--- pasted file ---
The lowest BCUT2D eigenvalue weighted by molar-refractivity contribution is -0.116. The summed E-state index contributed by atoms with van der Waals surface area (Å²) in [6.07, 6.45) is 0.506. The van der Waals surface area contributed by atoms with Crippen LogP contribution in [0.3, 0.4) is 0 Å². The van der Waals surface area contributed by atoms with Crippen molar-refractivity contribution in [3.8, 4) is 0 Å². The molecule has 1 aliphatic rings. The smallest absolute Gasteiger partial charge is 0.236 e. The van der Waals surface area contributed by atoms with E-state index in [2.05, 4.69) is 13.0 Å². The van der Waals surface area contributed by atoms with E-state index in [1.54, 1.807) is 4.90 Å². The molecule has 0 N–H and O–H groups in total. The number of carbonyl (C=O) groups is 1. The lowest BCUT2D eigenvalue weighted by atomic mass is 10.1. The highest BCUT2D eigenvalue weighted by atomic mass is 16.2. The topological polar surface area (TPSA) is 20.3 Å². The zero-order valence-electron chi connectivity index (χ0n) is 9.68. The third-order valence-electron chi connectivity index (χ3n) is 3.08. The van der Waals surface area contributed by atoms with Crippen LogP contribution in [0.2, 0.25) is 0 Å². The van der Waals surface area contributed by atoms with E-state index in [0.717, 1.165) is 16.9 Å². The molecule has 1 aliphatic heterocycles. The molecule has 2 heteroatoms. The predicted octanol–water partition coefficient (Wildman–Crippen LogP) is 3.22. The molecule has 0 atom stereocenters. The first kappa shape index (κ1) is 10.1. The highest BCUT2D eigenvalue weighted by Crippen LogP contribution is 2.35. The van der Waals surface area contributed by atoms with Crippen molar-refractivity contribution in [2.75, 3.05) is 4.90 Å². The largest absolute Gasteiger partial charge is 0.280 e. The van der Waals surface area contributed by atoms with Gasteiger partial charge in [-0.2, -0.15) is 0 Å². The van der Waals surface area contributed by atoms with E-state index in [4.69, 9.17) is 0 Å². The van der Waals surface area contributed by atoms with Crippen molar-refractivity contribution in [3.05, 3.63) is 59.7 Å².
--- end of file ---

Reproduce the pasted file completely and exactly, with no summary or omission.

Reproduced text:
The lowest BCUT2D eigenvalue weighted by molar-refractivity contribution is -0.116. The summed E-state index contributed by atoms with van der Waals surface area (Å²) in [6.07, 6.45) is 0.506. The van der Waals surface area contributed by atoms with Crippen LogP contribution in [0.3, 0.4) is 0 Å². The van der Waals surface area contributed by atoms with Crippen molar-refractivity contribution in [3.8, 4) is 0 Å². The molecule has 1 aliphatic rings. The smallest absolute Gasteiger partial charge is 0.236 e. The van der Waals surface area contributed by atoms with E-state index in [2.05, 4.69) is 13.0 Å². The van der Waals surface area contributed by atoms with E-state index in [1.54, 1.807) is 4.90 Å². The molecule has 0 N–H and O–H groups in total. The number of carbonyl (C=O) groups is 1. The lowest BCUT2D eigenvalue weighted by atomic mass is 10.1. The highest BCUT2D eigenvalue weighted by atomic mass is 16.2. The topological polar surface area (TPSA) is 20.3 Å². The zero-order valence-electron chi connectivity index (χ0n) is 9.68. The third-order valence-electron chi connectivity index (χ3n) is 3.08. The van der Waals surface area contributed by atoms with Crippen LogP contribution in [0.2, 0.25) is 0 Å². The van der Waals surface area contributed by atoms with E-state index in [0.717, 1.165) is 16.9 Å². The molecule has 1 aliphatic heterocycles. The molecule has 2 heteroatoms. The predicted octanol–water partition coefficient (Wildman–Crippen LogP) is 3.22. The molecule has 0 atom stereocenters. The first kappa shape index (κ1) is 10.1. The highest BCUT2D eigenvalue weighted by Crippen LogP contribution is 2.35. The van der Waals surface area contributed by atoms with Crippen molar-refractivity contribution in [2.75, 3.05) is 4.90 Å². The largest absolute Gasteiger partial charge is 0.280 e. The van der Waals surface area contributed by atoms with Gasteiger partial charge in [-0.2, -0.15) is 0 Å². The van der Waals surface area contributed by atoms with E-state index in [4.69, 9.17) is 0 Å². The van der Waals surface area contributed by atoms with Crippen molar-refractivity contribution in [3.05, 3.63) is 59.7 Å².